The number of rough sleepers in London has surged to a record high, with around 22 people now sleeping on the streets for the first time each day, new figures suggest.
Data collated by the Combined Homelessness and Information Network (CHAIN) shows 3,985 people slept rough across the capital from July to September 2019, 28 per cent increase on the same period last year.
The figures show that 2,069 people were new rough sleepers, a rise of 50 per cent in 12 months, meaning someone is becoming homeless 22 times a day and nearly every two hours.
Of rough sleepers on the capital, 18 per cent – more than 700 – were women, while half (49 per cent) had a mental health need, according to the data. Just over half (52 per cent) were non-UK nationals.
Chief executive of Crisis, Jon Sparkes, said the numbers were "simply unforgiveable", and that conditions were being made worse for many people due to the Vagrancy Act, which makes it a crime to sleep rough or beg.
“This inhumane treatment cannot go on. It’s crucial that all parties commit to scrapping the Vagrancy Act so that we can see the back of this law once and all," Mr Sparkes said.
"Because in 21st century Britain no one should be criminalised because they don’t have a safe place to call home.”
Howard Sinclair, chief executive of St Mungo’s, said the figures on rough sleeping were a "national scandal" and showed the "uphill battle" that homelessness charities were facing.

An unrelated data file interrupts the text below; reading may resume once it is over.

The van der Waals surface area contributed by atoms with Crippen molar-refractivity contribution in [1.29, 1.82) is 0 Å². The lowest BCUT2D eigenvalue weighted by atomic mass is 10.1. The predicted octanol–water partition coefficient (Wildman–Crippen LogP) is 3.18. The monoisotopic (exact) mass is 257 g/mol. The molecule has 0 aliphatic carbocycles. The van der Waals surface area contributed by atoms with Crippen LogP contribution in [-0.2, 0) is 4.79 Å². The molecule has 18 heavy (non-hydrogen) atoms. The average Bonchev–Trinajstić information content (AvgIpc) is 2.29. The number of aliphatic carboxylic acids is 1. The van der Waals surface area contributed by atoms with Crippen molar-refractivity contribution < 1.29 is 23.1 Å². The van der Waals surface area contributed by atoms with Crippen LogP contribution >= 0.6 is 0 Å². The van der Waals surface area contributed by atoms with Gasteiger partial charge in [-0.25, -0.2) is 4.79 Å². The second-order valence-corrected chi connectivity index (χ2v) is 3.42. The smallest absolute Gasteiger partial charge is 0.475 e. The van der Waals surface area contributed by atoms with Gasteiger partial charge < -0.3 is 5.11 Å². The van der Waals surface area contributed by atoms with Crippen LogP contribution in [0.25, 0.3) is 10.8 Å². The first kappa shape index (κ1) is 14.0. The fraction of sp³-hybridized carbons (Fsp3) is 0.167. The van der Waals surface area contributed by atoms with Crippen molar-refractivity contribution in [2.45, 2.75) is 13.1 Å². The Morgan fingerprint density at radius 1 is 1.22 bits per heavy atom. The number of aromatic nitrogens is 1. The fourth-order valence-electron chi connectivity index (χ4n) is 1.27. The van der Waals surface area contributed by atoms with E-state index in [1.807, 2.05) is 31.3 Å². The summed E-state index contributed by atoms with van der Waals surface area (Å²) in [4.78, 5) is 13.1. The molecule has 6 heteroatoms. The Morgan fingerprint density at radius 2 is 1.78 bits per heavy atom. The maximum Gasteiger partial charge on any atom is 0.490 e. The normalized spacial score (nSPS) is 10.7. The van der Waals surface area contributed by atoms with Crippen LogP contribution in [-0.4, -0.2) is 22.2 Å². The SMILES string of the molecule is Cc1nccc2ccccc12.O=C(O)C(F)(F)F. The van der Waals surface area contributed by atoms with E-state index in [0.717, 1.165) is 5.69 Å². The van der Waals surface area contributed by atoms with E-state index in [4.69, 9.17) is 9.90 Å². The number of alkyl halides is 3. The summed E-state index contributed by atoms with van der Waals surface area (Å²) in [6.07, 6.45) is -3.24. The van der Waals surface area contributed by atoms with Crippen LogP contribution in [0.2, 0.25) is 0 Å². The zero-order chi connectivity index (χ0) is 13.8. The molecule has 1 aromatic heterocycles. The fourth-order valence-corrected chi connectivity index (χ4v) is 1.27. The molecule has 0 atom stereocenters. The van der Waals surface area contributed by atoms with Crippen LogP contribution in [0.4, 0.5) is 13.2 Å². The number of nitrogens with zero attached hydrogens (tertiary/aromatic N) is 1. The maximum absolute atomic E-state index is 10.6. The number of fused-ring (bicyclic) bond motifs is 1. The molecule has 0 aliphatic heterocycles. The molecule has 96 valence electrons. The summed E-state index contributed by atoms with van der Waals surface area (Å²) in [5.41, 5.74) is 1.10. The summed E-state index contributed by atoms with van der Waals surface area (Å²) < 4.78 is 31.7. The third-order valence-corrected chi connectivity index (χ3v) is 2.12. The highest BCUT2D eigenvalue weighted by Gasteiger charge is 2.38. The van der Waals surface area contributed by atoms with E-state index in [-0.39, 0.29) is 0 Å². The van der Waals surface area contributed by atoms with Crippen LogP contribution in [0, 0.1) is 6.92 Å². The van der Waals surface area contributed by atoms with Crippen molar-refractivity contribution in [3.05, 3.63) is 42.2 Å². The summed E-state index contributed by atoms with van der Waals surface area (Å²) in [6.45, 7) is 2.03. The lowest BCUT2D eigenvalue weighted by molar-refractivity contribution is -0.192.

“To learn that more than 20 people slept rough for the first time each night in London over the summer brings the scale of the issue into sharp focus," he added.
"We also know more people are dying whilst homeless and that council funding cuts and welfare reform have reduced the help available for people in this desperate situation."
Mr Sinclair blamed the "failure of successive governments to tackle the systemic causes of homelessness", adding: “Charities can’t tackle this alone and we urgently need the government to take bold action and a longer-term view."
Imogen Farhan, said, researcher at think-tank Reform, said the spike in rough sleepers across London showed that the Homelessness Reduction Act and the Rough Sleeping Strategy, which were meant to bolster efforts to prevent homelessness, had failed to do so in the capital.
She said this was the result of an absence of long-term funds for council services, and that the situation was being exacerbated by the shortfall between housing benefit and the actual cost of renting, which exceeds £100 per month.
A spokesperson for the ministry of housing, communities and local government said: “It is simply unacceptable that anyone should be sleeping on the streets in modern Britain – this does not reflect the country we should be.
“Nationally the number of people sleeping on our streets has fallen for the first time in eight years but there is still much more to do. In London we’ve given councils £24.5m under our Rough Sleeping Initiative to enhance and develop their ability to tackle rough sleeping.”
Join our new commenting forum
Join thought-provoking conversations, follow other Independent readers and see their replies